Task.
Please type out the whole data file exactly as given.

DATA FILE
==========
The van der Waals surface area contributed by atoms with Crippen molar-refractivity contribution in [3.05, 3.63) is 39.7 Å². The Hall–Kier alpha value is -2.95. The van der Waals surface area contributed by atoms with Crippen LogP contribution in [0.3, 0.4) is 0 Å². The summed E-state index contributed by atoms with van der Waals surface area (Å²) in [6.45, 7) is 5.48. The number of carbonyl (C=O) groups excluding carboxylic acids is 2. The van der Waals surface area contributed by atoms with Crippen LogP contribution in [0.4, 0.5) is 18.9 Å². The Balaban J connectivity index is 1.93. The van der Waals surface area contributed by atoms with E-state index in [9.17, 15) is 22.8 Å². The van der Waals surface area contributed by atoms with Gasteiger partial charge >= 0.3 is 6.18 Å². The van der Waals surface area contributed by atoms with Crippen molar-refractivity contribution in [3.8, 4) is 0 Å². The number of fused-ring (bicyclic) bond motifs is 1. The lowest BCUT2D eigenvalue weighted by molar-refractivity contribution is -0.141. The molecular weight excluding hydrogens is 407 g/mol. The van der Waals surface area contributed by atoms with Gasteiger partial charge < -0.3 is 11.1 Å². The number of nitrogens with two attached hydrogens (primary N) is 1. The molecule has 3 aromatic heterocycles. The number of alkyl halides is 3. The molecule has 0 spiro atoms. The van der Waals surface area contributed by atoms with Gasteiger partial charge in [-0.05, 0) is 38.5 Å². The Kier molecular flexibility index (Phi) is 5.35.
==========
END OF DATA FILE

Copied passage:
The van der Waals surface area contributed by atoms with Crippen molar-refractivity contribution in [3.05, 3.63) is 39.7 Å². The Hall–Kier alpha value is -2.95. The van der Waals surface area contributed by atoms with Crippen LogP contribution in [0.3, 0.4) is 0 Å². The summed E-state index contributed by atoms with van der Waals surface area (Å²) in [6.45, 7) is 5.48. The number of carbonyl (C=O) groups excluding carboxylic acids is 2. The van der Waals surface area contributed by atoms with Crippen LogP contribution in [0.4, 0.5) is 18.9 Å². The Balaban J connectivity index is 1.93. The van der Waals surface area contributed by atoms with E-state index in [9.17, 15) is 22.8 Å². The van der Waals surface area contributed by atoms with Gasteiger partial charge >= 0.3 is 6.18 Å². The van der Waals surface area contributed by atoms with Crippen molar-refractivity contribution in [3.8, 4) is 0 Å². The number of fused-ring (bicyclic) bond motifs is 1. The lowest BCUT2D eigenvalue weighted by molar-refractivity contribution is -0.141. The molecular weight excluding hydrogens is 407 g/mol. The van der Waals surface area contributed by atoms with Gasteiger partial charge < -0.3 is 11.1 Å². The number of nitrogens with two attached hydrogens (primary N) is 1. The molecule has 3 aromatic heterocycles. The number of alkyl halides is 3. The molecule has 0 spiro atoms. The van der Waals surface area contributed by atoms with Gasteiger partial charge in [-0.05, 0) is 38.5 Å². The Kier molecular flexibility index (Phi) is 5.35.